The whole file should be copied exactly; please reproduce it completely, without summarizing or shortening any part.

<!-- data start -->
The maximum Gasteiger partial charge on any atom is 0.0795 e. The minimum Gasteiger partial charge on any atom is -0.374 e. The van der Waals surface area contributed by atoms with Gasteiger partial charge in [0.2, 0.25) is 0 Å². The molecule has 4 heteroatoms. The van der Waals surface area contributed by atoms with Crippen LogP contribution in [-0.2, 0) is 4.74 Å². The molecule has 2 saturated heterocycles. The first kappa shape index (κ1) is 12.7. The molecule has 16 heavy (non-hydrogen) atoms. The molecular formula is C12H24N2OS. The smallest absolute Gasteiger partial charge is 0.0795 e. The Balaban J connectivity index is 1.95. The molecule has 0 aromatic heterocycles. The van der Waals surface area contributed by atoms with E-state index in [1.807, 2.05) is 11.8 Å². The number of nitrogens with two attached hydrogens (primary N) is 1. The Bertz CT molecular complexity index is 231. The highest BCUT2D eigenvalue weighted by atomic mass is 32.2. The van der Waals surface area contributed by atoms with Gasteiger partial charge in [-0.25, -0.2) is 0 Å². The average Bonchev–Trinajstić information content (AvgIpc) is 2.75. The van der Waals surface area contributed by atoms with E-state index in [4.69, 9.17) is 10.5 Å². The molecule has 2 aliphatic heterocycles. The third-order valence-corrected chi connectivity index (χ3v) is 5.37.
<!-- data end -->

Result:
The maximum Gasteiger partial charge on any atom is 0.0795 e. The minimum Gasteiger partial charge on any atom is -0.374 e. The van der Waals surface area contributed by atoms with Gasteiger partial charge in [0.2, 0.25) is 0 Å². The molecule has 4 heteroatoms. The van der Waals surface area contributed by atoms with Crippen LogP contribution in [-0.2, 0) is 4.74 Å². The molecule has 2 saturated heterocycles. The first kappa shape index (κ1) is 12.7. The molecule has 16 heavy (non-hydrogen) atoms. The molecular formula is C12H24N2OS. The smallest absolute Gasteiger partial charge is 0.0795 e. The Balaban J connectivity index is 1.95. The molecule has 0 aromatic heterocycles. The van der Waals surface area contributed by atoms with E-state index in [1.807, 2.05) is 11.8 Å². The number of nitrogens with two attached hydrogens (primary N) is 1. The Bertz CT molecular complexity index is 231. The highest BCUT2D eigenvalue weighted by atomic mass is 32.2. The van der Waals surface area contributed by atoms with Gasteiger partial charge in [-0.25, -0.2) is 0 Å². The average Bonchev–Trinajstić information content (AvgIpc) is 2.75. The van der Waals surface area contributed by atoms with E-state index in [4.69, 9.17) is 10.5 Å². The molecule has 2 aliphatic heterocycles. The third-order valence-corrected chi connectivity index (χ3v) is 5.37.